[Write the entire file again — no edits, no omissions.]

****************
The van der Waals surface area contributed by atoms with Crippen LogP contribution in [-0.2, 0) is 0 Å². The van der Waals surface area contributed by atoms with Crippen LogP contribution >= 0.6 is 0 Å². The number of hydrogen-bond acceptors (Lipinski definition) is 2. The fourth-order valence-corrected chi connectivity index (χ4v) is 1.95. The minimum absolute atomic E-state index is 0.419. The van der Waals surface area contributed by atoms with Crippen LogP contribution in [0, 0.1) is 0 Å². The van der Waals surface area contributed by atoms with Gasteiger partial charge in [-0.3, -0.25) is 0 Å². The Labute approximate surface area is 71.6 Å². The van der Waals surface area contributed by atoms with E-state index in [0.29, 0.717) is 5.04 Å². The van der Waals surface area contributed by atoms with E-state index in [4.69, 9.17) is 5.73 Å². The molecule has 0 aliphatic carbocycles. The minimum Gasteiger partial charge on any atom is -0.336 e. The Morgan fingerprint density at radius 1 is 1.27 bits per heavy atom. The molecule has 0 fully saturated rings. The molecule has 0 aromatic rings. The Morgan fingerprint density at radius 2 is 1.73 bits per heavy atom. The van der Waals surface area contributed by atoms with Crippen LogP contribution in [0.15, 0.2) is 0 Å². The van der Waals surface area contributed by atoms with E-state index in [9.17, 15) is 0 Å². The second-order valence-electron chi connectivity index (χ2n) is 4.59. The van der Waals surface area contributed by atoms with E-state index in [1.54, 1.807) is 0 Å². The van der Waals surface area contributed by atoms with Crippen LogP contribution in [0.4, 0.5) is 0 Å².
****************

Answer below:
The van der Waals surface area contributed by atoms with Crippen LogP contribution in [-0.2, 0) is 0 Å². The van der Waals surface area contributed by atoms with Crippen LogP contribution >= 0.6 is 0 Å². The number of hydrogen-bond acceptors (Lipinski definition) is 2. The fourth-order valence-corrected chi connectivity index (χ4v) is 1.95. The minimum absolute atomic E-state index is 0.419. The van der Waals surface area contributed by atoms with Crippen LogP contribution in [0, 0.1) is 0 Å². The van der Waals surface area contributed by atoms with Gasteiger partial charge in [-0.3, -0.25) is 0 Å². The Labute approximate surface area is 71.6 Å². The van der Waals surface area contributed by atoms with E-state index in [0.29, 0.717) is 5.04 Å². The van der Waals surface area contributed by atoms with E-state index in [4.69, 9.17) is 5.73 Å². The molecule has 0 aliphatic carbocycles. The minimum Gasteiger partial charge on any atom is -0.336 e. The Morgan fingerprint density at radius 1 is 1.27 bits per heavy atom. The molecule has 0 fully saturated rings. The molecule has 0 aromatic rings. The Morgan fingerprint density at radius 2 is 1.73 bits per heavy atom. The van der Waals surface area contributed by atoms with Crippen LogP contribution in [0.15, 0.2) is 0 Å². The van der Waals surface area contributed by atoms with E-state index in [9.17, 15) is 0 Å². The second-order valence-electron chi connectivity index (χ2n) is 4.59. The van der Waals surface area contributed by atoms with E-state index in [1.54, 1.807) is 0 Å². The van der Waals surface area contributed by atoms with Crippen LogP contribution in [0.4, 0.5) is 0 Å².